Some time back I enjoyed listening to A Cup of Friendship, Deborah Rodriguez’ novel centered on a coffee shop in Kabul, since reissued as The Little Coffee Shop of Kabul.
Part of the pleasure stemmed from the good story, well presented, but another important factor was the glimpse into life in a world about which I know little.
Nell Freudenberger’s novel The Newlyweds offers similar attractions. It’s a good story, well told, and it provides a fascinating picture of life in today’s Bangladesh.
By Linda C. Brinson
THE NEWLYWEDS. By Nell Freudenberger. 11 compact discs 13 hours. Read by Mozhan Marno. Random House Audio. $40. Also available in print from Knopf.
When Amina Mazid was growing up in Bangladesh, her father always seemed to be charging off after one scheme or another, most of which did not end well. Amina, an only child, is intelligent and ambitious. She wants a better life for herself – and by extension, for her parents in their later years – than her family’s circumstances can provide. Her mother supports her ambitions emotionally and practically.
Even though the family can’t afford the courses that lead to higher education, Amina’s mother helps her study on her own. Amina secures work as a tutor and learns the ins and outs of the Internet. And so it is that she begins to browse an Asian version of a dating website. There, she corresponds with George Stillman, a serious young American man who thinks too many young women in the United States are frivolous and insincere.
Slowly, online romance blossoms, and in time George comes to Bangladesh to meet Amina and her parents. When he leaves, Amina has a big American engagement ring and plans to move to Rochester, N.Y., to marry George.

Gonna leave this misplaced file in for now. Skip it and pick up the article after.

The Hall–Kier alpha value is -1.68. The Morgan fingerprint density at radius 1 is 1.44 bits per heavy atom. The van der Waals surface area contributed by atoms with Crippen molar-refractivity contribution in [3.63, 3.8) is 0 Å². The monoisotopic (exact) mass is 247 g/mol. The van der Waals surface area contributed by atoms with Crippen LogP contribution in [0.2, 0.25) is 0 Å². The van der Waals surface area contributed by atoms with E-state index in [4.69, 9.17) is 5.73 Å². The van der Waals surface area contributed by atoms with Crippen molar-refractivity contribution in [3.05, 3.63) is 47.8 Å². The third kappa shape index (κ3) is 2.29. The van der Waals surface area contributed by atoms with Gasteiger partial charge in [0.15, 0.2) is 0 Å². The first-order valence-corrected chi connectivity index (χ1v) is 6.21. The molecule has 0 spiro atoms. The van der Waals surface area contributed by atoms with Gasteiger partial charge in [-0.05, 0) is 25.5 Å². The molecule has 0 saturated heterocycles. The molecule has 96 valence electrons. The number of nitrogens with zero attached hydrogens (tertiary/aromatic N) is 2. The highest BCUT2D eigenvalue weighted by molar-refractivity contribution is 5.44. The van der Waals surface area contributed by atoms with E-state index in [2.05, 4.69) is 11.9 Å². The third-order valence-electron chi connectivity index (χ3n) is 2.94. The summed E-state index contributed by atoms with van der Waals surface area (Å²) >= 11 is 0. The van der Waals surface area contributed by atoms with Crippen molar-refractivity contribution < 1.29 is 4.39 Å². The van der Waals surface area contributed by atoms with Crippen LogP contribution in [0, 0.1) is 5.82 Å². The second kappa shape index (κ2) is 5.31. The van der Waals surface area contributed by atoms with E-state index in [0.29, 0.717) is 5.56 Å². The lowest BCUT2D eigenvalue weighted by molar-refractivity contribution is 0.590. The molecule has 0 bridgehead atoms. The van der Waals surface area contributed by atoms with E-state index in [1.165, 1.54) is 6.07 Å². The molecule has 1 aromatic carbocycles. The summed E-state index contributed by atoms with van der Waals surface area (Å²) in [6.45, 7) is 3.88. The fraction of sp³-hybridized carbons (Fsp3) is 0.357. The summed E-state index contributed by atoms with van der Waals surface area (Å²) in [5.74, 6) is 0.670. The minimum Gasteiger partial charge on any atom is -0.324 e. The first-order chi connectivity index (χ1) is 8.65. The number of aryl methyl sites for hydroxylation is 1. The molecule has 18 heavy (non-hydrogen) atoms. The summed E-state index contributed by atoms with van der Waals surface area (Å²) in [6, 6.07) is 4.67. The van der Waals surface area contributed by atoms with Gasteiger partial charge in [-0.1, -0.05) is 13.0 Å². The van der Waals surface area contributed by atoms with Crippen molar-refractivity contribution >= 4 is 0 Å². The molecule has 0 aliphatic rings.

At age 24, she sets off to this unknown world and a man she barely knows. Though she will stay at George’s house as soon as she arrives, she has every intention of obeying her mother and her religion. George has agreed to convert to Islam, and Amina plans to have a proper Muslim wedding before becoming his wife.
Good intentions don’t always survive a collision with reality, however. Married at city hall before a few relatives and friends, George and Amina set about building their life together. Adjusting to married life can be a challenge for anyone, but George and Amina face the added complications of sometimes-extreme cultural and language differences. Amina’s mastery of English did not include idioms and nuances.
Some of the problems that develop are humorous; others are more serious.
Amina is an engaging character, spunky and hard working, bound by the rules and ways of Bangladesh but also adapting to society in her new homeland. Sometimes she feels as though she is two people. We don’t know George as well as we know Amina, but he’s basically a decent, kind person, if a bit dull.
Amina’s plan has always been to bring her parents to the United States as soon as she gains her citizenship and saves some money. She and George want a family, but she can’t imagine having a baby without her mother to help. One of her first serious shocks is learning that American couples don’t usually share their homes with their parents.
And life intervenes in various ways – the recession, jobs, developments back in Bangladesh. It does not help that Amina and George, struggling with newlywed adjustments, both have kept secrets about people in their past.
When Amina eventually heads to Bangladesh to fetch her parents, the trip turns into much more of an adventure than she or George had anticipated.
This book is often funny and always touching. It gives a fascinating look at life in contemporary Bangladesh with the added benefit of many perceptive insights into life in the United States. And it makes the point that a successful marriage is an endeavor that transcends borders and cultures.
Mozhan Marno does a fine job of reading the book, bringing various characters vividly to life.
There was a point at which I though Nell Freudenberger was going to take the easy way out and write a predictable ending. Instead, she left me hungry to know more about what happens after the book ends. When you’re sad to have reached the end of a novel, reluctant to have the curtains drawn on someone else’s life, you know that novel was worth the read or the listen.